In anticipation of Small Business Saturday, which takes place on November 27th, small-batch artists, business owners, and sisters Kristen and Lindsey Archer of Arch’d wanted to find a way to support and highlight the work of other local female business owners, and discover how other women inspire each other as business partners.
Kristen, a video producer and photographer and Lindsey, a graphic designer, did this by creating a video series that seeks to celebrate and empower the relationships between female duos in Memphis who founded and co-own a product-based business together.
Read on to learn more about the duos and to get the scoop on an upcoming giveaway:
Kristen and Lindsey Archer – Arch’d
Memphis natives and sisters, Kristen and Lindsey Archer live, work, and own a small business together.
The daughters of a teacher and an avid photographer, and sisters to an architect, Kristen and Lindsey were raised to be creative. After reading about the image transfer process, they started their business as a side-hustle in 2014, making their first appearance at Cooper-Young Festival that same year.
The Archers use original photography and design to create handmade home decor on wood and marble. Through their work, they seek to empower women and celebrate cities.
“We’ve always been close,” said Kristen. “We’ve been roommates for ten years and even carpooled to work together before starting Arch’d. Do we fight? Sometimes. We are sisters. But being close means we know each other well enough to know when the other needs encouragement or when she needs to be left alone.”
One of their favorite aspects of their partnership is how their skillsets – photography and design – have complement each other and allowed them to expand their line of home decor to include both mediums. Every piece they create features original photography by Kristen, original design by Lindsey, or both.
City Tasting Box – Cristina McCarter and Lisa Brown
In June of 2020, foodpreneur and Memphis culture enthusiast, Cristina McCarter (founder of City Tasting Tours) partnered with friend and nonprofit sector full-timer, Lisa Brown to create City Tasting Box.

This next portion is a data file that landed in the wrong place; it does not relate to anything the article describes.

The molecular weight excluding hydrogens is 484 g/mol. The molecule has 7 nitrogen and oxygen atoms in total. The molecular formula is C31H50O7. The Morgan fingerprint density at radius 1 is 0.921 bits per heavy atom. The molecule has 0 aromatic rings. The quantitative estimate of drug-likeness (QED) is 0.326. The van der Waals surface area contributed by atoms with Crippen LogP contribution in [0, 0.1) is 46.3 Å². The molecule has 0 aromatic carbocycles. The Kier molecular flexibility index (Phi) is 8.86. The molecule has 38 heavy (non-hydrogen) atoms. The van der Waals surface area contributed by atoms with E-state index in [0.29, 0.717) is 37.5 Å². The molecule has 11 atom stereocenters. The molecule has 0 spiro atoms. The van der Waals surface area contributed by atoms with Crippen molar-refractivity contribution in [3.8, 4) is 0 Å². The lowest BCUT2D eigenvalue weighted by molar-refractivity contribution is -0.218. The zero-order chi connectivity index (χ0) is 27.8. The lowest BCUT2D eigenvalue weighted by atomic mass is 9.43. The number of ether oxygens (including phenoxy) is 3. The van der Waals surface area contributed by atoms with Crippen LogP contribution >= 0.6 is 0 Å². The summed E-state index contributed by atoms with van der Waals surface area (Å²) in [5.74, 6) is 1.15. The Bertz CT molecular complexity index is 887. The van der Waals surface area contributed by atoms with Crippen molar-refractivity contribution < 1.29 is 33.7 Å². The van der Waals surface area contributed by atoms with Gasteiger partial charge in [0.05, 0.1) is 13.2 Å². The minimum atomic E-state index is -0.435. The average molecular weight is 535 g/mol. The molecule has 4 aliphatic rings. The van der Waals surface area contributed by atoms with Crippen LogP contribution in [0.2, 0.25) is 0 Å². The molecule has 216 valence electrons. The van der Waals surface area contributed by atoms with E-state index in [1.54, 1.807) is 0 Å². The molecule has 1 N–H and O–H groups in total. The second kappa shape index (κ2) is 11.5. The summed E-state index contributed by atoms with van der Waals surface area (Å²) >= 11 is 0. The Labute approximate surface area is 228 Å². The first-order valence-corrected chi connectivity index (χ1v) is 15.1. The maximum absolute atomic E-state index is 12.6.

Cristina and Lisa came up with the idea of the boxes together. “But Lisa made it nationwide,” said Cristina. “I only agreed to do this if Lisa was on board.”
City Tasting Box is a boutique, e-commerce shop that curates a blend of packaged goods from famed Memphis restaurants and chefs, up-and-coming local food artisans, and other Memphis-inspired crafts.
“Local food makers are our north star,” said Lisa. “City Tasting Box gives them another outlet with which they can reach customers.”
“When you support local,” said Lisa, “you’re supporting the local economy, and you’re putting money back into your city. You’re supporting what you want to see in your city.”
Primas – Rachel Mullen and Angelique Gonzales Sloan
Rachel, a Christian Brothers University and Culinary Institutes of America graduate started RM Petit Cakes, which provides custom cakes and mignardises with a modern design, in 2009 and opened the shop on South Main in 2018.
Memphis College of Art graduate, Angelique, who got the spark for her business while visiting her dad in Texas, initially operated her Latin-inspired clothing boutique solely online. “I wanted to make this an in-person business so people could see and touch the products,” says Angelique. With that in mind, she joined her cousin in the space on South Main.
Though they operate their businesses individually, Rachel and Angelique appreciate working together. “We’re both really creative, but we’re creative in different ways,” says Rachel. “We complement each other because of this.”
Terra Cotta – Megan Paige and Keneisha Malone
Megan, a clinical therapist, and Keneisha, a behavior analyst, met when they worked in an autism treatment space.
Though they both share a love of the plants that inhabit their Summer Avenue nursery, Keneisha sees Terra Cotta as “community work.” “We’re trying to create the Memphis we want to live in; that’s what this space is for,” Keneisha said. “In the Black and brown community, we need each other,” added Megan.
In addition to being a nursery and gathering space, Terra Cotta is also a makers’ market selling items made by local Black-owned businesses.
Whitney hopes the space can become an epicenter for Black and brown people. She hopes Terra Cotta can soon host community-minded markets and festivals.
When asked what it’s like to work together, the two agree that their strengths play off one another. “Keneisha is very creative; she makes the shop beautiful,” says Megan.
“Megan is analytical and organized,” says Keneisha. “She makes sure the bills are paid.”
WeTightKnit – Ashley Padmore and Whitney Washington
Chainstitch embroidery artists, Whitney Washington and Ashley Padmore met when they worked at Nordstrom in New York City. After being laid off due to the pandemic, they decided to go “all in” and open their own Memphis-based business in 2020.
Seeing the need for more sustainable practices in the fashion industry, the duo saw personalization as a perfect way to upcycle clothing by incorporating hand-stitched logos and designs using “the lost art” of hand-cranked chainstitching.”
They are on a mission to build community through design with both established businesses and individuals as they work with clients to create one-of-one pieces. “It’s like a tattoo for your clothes,” said Ashley.
“I see the micro, whereas Whitney sees the macro. I see where we want to be in five years; she sees what we need to aim for to get there,” said Ashley.
“She helps me see the details in things,” said Whitney. “She drives me to better myself, my artwork, and my craft. She helps me not to be so anxious about it all.”